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Wellness > Sex + Relationships

How to make friendships after freshers week

The opinions expressed in this article are the writer’s own and do not reflect the views of Her Campus.
This article is written by a student writer from the Her Campus at Exeter chapter.

Congratulations on surviving freshers (whether this is your first, second, or even seventh)! It’s always such a socially draining week, and with term starting, here are the best ways to keep in touch with all the wonderful and exciting people you’ve met. It doesn’t matter in the slightest if you have or haven’t made your “forever friends” during freshers, especially if making friends and socialising impacts your mental health. There is so much time, you don’t need to put pressure on yourself to find your closest friends in the first week… you might even make your closest friends in second term or first year, or later on down the line.

Where do i find people?

If you’re in student halls, it’s very easy to move in with your flatmates and think that it’s the only (or best) place to make friends. However, that couldn’t be further from the truth! You probably will be friends with your flatmates, and that’s amazing, but they’re definitely not your only option.

Some of the best advice I received before going to uni is that there are three types of friends you’ll meet:

  • Friends you’ll meet in your accommodation 

If you are in halls of residence, don’t forget that there are other flats within the building. One of the best ways to meet people in your halls is to have a massive group chat for your halls or blocks. When I was in my First Year, these were set up after results day, when we found out which one we were in. So they might already have been set, and you just need to be added to it! Ask the flats in your block if they want to get to know each other or suggest an activity everyone could get involved in. 

  • Friends you’ll meet on your course

Whether you’re on a course of a thousand or a hundred, there is bound to be someone on your course who you get along with! To make friends, when I started uni, I showed up to my first seminar five minutes early (this was the only one I was early to – trust me!). I found someone sitting in the cafe next to the building for my seminar and asked them how they found the reading and then sat next to them in the class. We’ve been friends ever since! Another thing I’ve started doing is, in my first lecture for each module, asking whoever sits next to me to have a coffee after it’s finished. This is an easy and non-committal way to get to know other people on the course and creates a space to go over the lecture. A win-win, in my opinion.

  • Friends you’ll meet going to societies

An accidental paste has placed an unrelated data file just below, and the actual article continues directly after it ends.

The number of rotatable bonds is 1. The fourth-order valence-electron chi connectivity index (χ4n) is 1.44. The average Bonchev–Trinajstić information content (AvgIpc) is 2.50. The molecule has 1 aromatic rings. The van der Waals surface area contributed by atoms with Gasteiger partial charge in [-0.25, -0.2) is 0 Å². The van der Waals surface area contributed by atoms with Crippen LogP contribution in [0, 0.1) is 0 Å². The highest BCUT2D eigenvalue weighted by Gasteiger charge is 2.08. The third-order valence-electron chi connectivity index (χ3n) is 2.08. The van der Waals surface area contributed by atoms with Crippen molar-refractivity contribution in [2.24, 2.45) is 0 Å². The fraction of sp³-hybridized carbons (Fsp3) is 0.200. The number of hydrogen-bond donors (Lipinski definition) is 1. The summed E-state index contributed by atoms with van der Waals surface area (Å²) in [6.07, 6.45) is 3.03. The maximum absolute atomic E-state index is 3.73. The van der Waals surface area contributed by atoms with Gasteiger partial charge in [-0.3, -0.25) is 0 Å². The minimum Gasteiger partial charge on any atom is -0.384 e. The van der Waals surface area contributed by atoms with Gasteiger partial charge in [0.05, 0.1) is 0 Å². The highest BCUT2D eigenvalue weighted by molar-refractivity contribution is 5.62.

Making friends in societies is by far the easiest of these three; you have the events already planned for you, other people ready to socialise with you, and common ground to talk about things. I would recommend joining between 3 and 5 societies (with Her Campus being one of them, of course!) but be aware you’ll probably only end up going to one or two by the end of the year. The best part of societies is that there is a society for everything, and I mean everything. It doesn’t matter if you’re interested in knitting, longboarding or anything in between – there will be a society for you. There is usually a society for your course, or a subject like it, which is another way to find people on your course.

Now you’ve found someone, talk to them

Let’s start with the hard part, messaging people. Unfortunately, the only way to keep in touch with people is to actually message them and talk to them. I know this is easier said than done, but remember, everyone is just as nervous as you, so take the lead and message first. I promise they will be so grateful that you made an effort, and if they don’t, then they aren’t worth your time anyways, and at least you know now rather than later.

find somewhere to meet up

So now the hard part is over; you’ve found someone who wants to hang out, and you need to think of somewhere to go. This is the really important part; go somewhere you’re genuinely interested in! It doesn’t matter if you want to seem cool by going to the “indie-est” coffee shop or having the wildest night out ever; if you’re not enjoying it, there’s no point in pretending that you’re interested in it. Apart from building a friendship based on lies, it will be really obvious to the person you are with. Instead, it would help if you suggested somewhere you’d enjoy, be it a museum, a walk in the park or whatever.

If you have moved to a new city, there will always be places to explore, and if you’ve gone to a university in a place you already know, then offer a helping hand and show someone your favourite place! That being said, this works both ways. If someone messages you asking to go somewhere, and it doesn’t feel like you’re kind of vibe, then trust your gut. There are more than enough people at university – you don’t only have to be best friends with the first people you meet!

Hi! My name's India and I'm this year's Sex and Relationships editor! I'm in my third-year of Film and Television studies at the University of Exeter. I'm a plus-sized and sex-positive feminist who loves listening to Harry Styles and Taylor Swift (Taylor's version ofc) :)